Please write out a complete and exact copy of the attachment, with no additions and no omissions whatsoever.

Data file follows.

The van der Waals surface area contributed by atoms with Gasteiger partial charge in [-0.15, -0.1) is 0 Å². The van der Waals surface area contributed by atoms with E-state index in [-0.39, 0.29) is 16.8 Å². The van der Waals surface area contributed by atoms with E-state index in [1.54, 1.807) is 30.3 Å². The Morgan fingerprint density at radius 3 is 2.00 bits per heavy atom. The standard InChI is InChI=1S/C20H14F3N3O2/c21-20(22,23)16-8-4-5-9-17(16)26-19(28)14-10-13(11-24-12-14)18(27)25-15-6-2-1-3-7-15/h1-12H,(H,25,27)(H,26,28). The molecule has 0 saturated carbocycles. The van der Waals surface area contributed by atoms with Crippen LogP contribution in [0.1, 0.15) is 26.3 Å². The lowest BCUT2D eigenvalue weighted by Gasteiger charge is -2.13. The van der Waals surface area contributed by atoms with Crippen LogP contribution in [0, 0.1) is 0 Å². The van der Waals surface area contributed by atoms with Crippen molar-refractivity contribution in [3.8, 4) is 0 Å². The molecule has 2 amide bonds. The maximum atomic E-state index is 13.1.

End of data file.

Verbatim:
The van der Waals surface area contributed by atoms with Gasteiger partial charge in [-0.15, -0.1) is 0 Å². The van der Waals surface area contributed by atoms with E-state index in [-0.39, 0.29) is 16.8 Å². The van der Waals surface area contributed by atoms with E-state index in [1.54, 1.807) is 30.3 Å². The Morgan fingerprint density at radius 3 is 2.00 bits per heavy atom. The standard InChI is InChI=1S/C20H14F3N3O2/c21-20(22,23)16-8-4-5-9-17(16)26-19(28)14-10-13(11-24-12-14)18(27)25-15-6-2-1-3-7-15/h1-12H,(H,25,27)(H,26,28). The molecule has 0 saturated carbocycles. The van der Waals surface area contributed by atoms with Crippen LogP contribution in [0.1, 0.15) is 26.3 Å². The lowest BCUT2D eigenvalue weighted by Gasteiger charge is -2.13. The van der Waals surface area contributed by atoms with Crippen LogP contribution in [0, 0.1) is 0 Å². The van der Waals surface area contributed by atoms with Crippen molar-refractivity contribution in [3.8, 4) is 0 Å². The molecule has 2 amide bonds. The maximum atomic E-state index is 13.1.